The New Zealand Railways Magazine, Volume 9, Issue 11 (February 1, 1935)
It is now some years since the Department first produced an “on time” design for the cover of its Pocket Guide—the locomotive on top of the clock; and in the intervening years the punctuality record of the New Zealand Railways has certainly not sagged. Including delays from all sources, such as slips, floods, wash-outs, engine and other mechanical failures, in a train mileage of over ten million miles last year late arrivals of express and mail trains average less than 4 minutes and of suburban trains less than 1 minute.
The general public, and more particularly the travelling public, gain the benefit of this high standard of punctuality, but probably have little conception of the array of inter-related factors which go to make this record possible. Everyone can realise, of course, the part that the “alarm” clock has to play in securing the prompt arrival of early morning train crews, signalmen and station staffs, amongst whom even one failure to be in his place “on time” may set back the running of a series of trains. For, with so many miles of single track, some of which at times carries maximum traffic, and the necessarily varied distances between crossing-places, traffic in both directions is usually adversely affected by a hold-up to any one of several trains in the same transport area.
The great range and variety of physical factors which go to the making or breaking of train punctuality can only be understood by those in the service who have to deal with some or all of them. The engines themselves must be in good condition and be handled properly, besides having good fuel and water. The rolling-stock generally must be up to standard in all running parts. The trains must be safe, smooth and dependable. Signals must act accurately, whether worked by hand or automatically; the work at stations must be planned properly, handled expeditiously, and loads must be prepared according to pre-arranged schedules.
These are among the multitude of factors that come into play whenever the “on time” record is placed against a train's running. And these, again, are dependent upon the skilled arrangement of station yards and sidings, watering-columns and coaling stages and facilities, and the method of booking passengers and handling luggage. As an instance it may be recalled that for many weeks on end last year the “Limited” maintained an unbroken “on time” record of arrival daily at both Auckland and Wellington. The yard improvements at Auckland doubtless had a definite bearing on this result.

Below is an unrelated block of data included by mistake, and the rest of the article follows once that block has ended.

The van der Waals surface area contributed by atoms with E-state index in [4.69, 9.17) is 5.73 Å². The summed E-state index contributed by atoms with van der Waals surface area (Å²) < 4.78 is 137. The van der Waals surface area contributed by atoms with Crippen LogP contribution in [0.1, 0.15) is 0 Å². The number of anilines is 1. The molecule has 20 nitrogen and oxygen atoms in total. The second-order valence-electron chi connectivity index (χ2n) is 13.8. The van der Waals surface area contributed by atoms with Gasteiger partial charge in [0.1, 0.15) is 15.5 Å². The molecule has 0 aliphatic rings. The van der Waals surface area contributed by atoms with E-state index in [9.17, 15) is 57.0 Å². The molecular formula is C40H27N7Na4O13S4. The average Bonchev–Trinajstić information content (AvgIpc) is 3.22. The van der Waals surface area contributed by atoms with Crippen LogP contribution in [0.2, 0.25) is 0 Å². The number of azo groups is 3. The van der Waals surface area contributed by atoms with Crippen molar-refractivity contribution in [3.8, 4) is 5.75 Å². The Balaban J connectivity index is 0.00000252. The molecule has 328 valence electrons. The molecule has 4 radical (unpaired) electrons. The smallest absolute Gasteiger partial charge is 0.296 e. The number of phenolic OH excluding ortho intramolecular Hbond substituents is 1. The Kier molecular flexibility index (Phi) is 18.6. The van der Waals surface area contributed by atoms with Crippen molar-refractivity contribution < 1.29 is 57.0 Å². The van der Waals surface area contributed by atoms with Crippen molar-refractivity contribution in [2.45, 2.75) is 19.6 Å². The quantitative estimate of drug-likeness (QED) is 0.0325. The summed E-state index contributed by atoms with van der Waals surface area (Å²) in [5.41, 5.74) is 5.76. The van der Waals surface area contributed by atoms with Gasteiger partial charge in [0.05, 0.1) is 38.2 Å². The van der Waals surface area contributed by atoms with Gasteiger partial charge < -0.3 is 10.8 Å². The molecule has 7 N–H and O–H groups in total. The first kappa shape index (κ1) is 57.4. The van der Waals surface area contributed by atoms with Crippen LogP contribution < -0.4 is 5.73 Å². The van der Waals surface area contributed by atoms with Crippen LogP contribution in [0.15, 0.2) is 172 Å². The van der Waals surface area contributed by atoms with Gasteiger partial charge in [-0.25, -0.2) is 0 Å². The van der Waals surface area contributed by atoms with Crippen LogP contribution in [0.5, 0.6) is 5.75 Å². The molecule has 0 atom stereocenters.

Then there is the inevitable human factor—the understanding and co-operation amongst all trainmen that facilitates the work.
Railwaymen take pleasure in having their trains run to time, not only because such service is pleasing to the public, but because late running disorganises the work and increases the liability to error.
The public can help, of course, by arriving for trains and booking in plenty of time, and by joining and leaving trains with despatch. By doing so they are taking a useful part in promoting the romance of the rail, a romance which loses its glamour when “late arrival” displaces “on time,” but which gains in popular estimation (as doubtless the sun does for the same reason) when, as in plenty of country places throughout New Zealand, clocks can be set in safety by the passing trains.